Texture: 2-ply, and kind of rough when I first picked it up in my mouth, but then the lanolin kicks in and makes it really soft. It’s not at all hard to cut through it with my teeth. I was able to break it in three places, including one spot in the middle of the rolled ball, in less than a minute. The other day, I tangled up a good two-thirds of a ball pretty quickly, but she was able to roll it back up without having to break anything but the end where it met the knitting on the needles.

Flavor: Sheepy! And it smells like freshly cut hay, which makes it irresistible. Really. She should lock it up in a Winston-proof box when she’s not knitting with it, even for five minutes, because a guy can only take that kind of temptation for so long.

Mouth Feel: It seems like it’d be scratchy, but it’s actually kind of moisturizing and soothing, like if Suzanne put lotion on her legs and then put on socks, and then took off the socks and I put them in my mouth. You know. Like if that actually happened.

Review: This is a tasty yarn with a complex finish. It’s also hours of fun, and has a good re-chew factor. I’ve had the same ball in my mouth three times, and it still feels supple and substantial.

In conclusion, I really like this yarn. I wish I could walk around with it in my mouth all day.


Winston J. ‘Bug’ Schmidt

Wednesday, January 12, 2011


First, I saw splotches. Then I saw Jesus. Then I saw an Afghan hound wearing earrmuffs. Earmuffs with Jesus on them. Wasted several minutes guessing at Christ's merch and licensing deal. Then I ate the apple.

Thursday, January 06, 2011

WTHAYW Thursday

What the Hell are you WEARING?


It's Bristow from a few years ago. Until recently, I didn't know what to wear it with, so it didn't see much time out of the drawer. The shoulders are a little roomy, and my own shoulders are a little wide for my height, so the silhouette was wrong with jeans or straight trousers. I had the same problem with straight skirts. It made me look top-heavy. It needed a skirt with enough body to balance it out.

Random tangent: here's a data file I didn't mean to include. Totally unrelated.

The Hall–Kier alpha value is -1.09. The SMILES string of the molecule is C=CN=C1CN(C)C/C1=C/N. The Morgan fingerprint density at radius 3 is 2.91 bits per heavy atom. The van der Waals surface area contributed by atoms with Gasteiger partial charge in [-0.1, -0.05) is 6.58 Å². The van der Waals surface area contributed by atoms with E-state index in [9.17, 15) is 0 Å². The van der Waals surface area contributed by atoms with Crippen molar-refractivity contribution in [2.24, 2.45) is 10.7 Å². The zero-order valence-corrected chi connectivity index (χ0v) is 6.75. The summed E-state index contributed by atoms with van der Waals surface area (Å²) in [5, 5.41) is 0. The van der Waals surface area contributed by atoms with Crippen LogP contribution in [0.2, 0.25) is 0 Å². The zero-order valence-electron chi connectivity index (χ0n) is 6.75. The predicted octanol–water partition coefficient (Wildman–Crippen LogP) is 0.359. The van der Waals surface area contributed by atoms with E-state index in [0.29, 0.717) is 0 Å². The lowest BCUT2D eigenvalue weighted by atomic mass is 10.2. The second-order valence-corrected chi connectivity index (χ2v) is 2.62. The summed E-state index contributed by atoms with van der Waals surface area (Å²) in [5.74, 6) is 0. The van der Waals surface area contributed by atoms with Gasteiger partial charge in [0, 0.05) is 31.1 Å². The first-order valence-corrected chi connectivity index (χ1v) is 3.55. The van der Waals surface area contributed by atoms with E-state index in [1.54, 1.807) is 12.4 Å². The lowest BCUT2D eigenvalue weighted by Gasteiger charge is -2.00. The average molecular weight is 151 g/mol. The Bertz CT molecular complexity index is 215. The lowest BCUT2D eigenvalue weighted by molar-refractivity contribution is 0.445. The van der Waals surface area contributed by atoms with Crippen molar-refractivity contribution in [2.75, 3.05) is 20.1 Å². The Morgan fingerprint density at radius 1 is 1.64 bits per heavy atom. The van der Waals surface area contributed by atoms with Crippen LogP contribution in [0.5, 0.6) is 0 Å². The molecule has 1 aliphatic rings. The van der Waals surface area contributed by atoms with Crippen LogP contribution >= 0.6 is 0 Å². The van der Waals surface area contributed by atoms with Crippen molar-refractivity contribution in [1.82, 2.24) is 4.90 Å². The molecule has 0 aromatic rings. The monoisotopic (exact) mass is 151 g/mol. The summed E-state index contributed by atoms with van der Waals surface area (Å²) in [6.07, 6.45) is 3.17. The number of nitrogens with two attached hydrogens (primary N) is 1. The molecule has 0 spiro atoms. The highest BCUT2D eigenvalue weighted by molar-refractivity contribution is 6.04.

The sleeves have always been too long, and I've debated for years about cutting them and moving the seed stitch border up, but now I've grown used to rolling them.

Calvin Klein from several years ago. It's 97% wool, which I'd never paid attention to before. You can't see much from these shots, but it's pleated all around from low hip down to the hem. The pleats stay crisp all day, while the rest of the skirt remains wrinkle free. I don't know how this is accomplished with wool, but it's wonderful. The skirt is weighty without being too heavy, and feels like a quality piece. Even though it's a few years old, it doesn't look dated. Either it's a classic, or it went out of style and back in while it was sharing a hanger with three other skirts. I bought it at Macy's on sale, a great sale if I remember correctly. I never buy anything from there that isn't on the half-off rack. It was a little big, but I'd planned to take it in. It then went into my closet and was promptly forgotten. I pulled it out a couple of months ago as part of my "dress fancy" campaign and discovered, to both my delight and dismay, that it fit, almost too closely. It's a size 8.

Sudini suede boots with leather crisscross detail, bought about four years ago on sale from Sierra Trading Post. I have a thing for Sudini boots. They fit my feet, they fit my calves, and they last forever. I was disappointed when Nordstrom stopped carrying them in favor of Munroe. They're not the same. Their brand motto: "Sudini - the shoes that make love to your feet." Totally worth the risk of buying online.